robinalms07So, the first time we had an engine from Porsche it was for the race, and when I drove the car on Thursday, in second qualifying – Mike likes to use second qualifying to work exclusively on race setup, and not use the morning warmup – we were all pretty excited, and I went out and drove it, and when I came back Mike asked “What was it like?” and honestly I couldn’t feel any improvement. The experience I had had a couple of years ago when I drove for Freisinger with Ortelli, when we put the race engine in it was like night and day – you could feel the difference right away. We didn’t have that at Le Mans.

Then we went to Road Atlanta, and we didn’t have a factory engine from Porsche NA, so we went back to the 2001 engine, so that was a bit of a washout. The team wasn’t really ready for that weekend, so afterwards we had to sit down and regroup, get our heads around the series. No excuses; all the other teams had to do the relocation, too. We had to raise our game.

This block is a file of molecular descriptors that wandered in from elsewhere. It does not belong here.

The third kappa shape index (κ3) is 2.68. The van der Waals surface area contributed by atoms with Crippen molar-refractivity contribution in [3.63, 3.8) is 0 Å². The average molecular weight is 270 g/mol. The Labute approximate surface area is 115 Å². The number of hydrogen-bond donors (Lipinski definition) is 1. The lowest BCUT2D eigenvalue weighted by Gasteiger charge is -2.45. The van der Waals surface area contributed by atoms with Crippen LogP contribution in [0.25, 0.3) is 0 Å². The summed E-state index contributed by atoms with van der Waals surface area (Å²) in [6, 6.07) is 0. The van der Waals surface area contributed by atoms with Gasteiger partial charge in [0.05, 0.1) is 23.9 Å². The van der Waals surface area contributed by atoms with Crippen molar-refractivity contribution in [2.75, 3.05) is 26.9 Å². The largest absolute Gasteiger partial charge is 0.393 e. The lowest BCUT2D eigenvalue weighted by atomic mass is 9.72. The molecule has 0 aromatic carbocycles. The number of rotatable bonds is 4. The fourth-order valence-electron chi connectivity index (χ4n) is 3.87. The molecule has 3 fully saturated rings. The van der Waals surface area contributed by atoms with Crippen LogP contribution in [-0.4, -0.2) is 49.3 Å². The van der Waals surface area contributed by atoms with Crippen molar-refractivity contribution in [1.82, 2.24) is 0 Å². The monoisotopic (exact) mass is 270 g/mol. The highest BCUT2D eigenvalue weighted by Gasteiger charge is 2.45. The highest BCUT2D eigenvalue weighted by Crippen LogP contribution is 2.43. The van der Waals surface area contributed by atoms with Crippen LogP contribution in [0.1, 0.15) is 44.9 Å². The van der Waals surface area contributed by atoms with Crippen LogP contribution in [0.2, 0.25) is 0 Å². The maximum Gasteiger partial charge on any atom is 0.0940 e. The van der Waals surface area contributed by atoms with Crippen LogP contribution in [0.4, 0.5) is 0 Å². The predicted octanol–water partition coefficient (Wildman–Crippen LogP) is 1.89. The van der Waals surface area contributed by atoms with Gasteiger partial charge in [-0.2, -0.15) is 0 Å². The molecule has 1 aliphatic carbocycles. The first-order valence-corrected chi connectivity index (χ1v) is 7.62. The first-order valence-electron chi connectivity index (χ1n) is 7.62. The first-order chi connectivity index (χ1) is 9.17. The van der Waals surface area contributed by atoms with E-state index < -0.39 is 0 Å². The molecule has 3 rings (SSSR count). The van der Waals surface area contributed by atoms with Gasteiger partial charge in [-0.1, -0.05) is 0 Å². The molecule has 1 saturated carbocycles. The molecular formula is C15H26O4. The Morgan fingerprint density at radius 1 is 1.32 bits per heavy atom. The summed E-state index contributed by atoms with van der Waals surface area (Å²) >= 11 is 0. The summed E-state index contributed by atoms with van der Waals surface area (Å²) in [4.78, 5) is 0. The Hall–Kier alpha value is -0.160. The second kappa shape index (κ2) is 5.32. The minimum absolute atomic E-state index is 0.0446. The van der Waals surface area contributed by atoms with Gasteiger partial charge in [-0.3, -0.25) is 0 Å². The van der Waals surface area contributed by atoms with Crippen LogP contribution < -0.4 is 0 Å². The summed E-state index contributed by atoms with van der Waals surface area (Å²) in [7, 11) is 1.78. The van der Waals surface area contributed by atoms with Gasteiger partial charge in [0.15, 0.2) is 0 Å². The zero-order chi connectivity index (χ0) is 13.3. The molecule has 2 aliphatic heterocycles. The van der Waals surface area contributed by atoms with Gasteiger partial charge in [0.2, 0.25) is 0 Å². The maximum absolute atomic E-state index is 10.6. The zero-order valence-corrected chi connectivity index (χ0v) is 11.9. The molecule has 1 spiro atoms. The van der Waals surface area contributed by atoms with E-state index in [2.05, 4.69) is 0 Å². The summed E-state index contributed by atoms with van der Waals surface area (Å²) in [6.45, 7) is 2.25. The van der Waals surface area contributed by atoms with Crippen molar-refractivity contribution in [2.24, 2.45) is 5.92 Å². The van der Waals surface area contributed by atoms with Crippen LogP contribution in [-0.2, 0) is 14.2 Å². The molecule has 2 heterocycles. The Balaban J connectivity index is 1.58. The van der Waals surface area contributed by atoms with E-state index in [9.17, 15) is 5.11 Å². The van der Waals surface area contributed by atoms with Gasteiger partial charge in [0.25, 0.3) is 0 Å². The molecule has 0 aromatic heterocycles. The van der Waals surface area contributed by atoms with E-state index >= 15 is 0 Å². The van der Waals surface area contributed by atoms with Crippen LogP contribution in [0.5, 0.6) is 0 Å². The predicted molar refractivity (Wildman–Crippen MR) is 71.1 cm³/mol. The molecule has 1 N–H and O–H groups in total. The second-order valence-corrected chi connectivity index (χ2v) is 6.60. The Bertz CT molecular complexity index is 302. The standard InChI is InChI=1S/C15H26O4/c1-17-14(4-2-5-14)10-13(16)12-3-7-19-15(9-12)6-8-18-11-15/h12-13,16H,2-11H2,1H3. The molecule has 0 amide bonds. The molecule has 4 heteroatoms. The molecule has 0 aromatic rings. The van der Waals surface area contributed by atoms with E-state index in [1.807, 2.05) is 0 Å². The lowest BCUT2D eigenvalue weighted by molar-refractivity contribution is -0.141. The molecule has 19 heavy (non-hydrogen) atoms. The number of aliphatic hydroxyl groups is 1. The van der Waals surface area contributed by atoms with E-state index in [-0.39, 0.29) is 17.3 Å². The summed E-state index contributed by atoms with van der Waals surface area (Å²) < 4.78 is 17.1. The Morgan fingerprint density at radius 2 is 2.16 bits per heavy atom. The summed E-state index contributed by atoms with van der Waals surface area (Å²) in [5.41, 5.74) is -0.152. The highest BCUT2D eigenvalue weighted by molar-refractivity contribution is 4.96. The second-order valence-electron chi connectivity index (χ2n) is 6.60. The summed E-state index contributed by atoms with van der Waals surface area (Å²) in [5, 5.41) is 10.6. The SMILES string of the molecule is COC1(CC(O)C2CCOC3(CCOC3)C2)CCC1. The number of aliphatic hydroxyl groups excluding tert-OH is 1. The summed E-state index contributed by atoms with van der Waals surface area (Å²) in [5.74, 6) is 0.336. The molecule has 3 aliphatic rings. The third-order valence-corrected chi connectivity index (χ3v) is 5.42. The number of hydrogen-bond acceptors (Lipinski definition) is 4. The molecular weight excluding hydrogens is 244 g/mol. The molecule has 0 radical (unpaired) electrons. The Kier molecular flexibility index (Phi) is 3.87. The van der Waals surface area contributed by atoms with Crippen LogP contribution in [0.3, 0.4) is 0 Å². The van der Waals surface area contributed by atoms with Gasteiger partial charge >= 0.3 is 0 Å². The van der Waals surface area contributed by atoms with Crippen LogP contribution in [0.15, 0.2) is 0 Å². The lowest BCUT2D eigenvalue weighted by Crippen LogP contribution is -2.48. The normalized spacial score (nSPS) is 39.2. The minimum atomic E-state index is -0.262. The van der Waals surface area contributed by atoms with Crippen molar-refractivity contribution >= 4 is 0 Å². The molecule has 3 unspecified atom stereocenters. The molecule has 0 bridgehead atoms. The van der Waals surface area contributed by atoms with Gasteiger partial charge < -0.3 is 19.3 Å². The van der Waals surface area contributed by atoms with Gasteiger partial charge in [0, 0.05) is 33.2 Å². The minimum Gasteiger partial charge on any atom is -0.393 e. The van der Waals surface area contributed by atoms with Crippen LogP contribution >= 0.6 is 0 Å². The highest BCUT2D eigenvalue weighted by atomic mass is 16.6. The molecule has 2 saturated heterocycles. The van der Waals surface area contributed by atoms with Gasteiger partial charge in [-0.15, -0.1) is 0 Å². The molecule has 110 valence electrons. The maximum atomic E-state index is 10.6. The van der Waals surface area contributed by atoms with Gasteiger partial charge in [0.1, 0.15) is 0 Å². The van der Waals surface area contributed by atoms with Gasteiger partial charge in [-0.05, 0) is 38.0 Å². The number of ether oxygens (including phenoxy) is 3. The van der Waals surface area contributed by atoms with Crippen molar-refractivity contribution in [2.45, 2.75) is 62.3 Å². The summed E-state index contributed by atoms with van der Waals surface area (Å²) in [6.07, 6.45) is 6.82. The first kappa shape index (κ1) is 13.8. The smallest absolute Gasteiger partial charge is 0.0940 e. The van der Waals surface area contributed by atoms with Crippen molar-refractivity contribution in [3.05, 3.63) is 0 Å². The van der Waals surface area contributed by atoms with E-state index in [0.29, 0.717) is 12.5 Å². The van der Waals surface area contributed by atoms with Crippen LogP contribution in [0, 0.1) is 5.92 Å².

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By the time Sears came along, the team was operating a lot better – but we couldn’t get the car working, and that was the truth. Now, I went off in qualifying, and shunted quite heavily; I was lucky I hadn’t damaged the chassis, and the guys did a great job getting the car done and out there for the warmup and the race – and the car was basically no different in the race from how it had been in qualifying. So it wasn’t like we struggled because of the shunt – we never had the pace in the first place.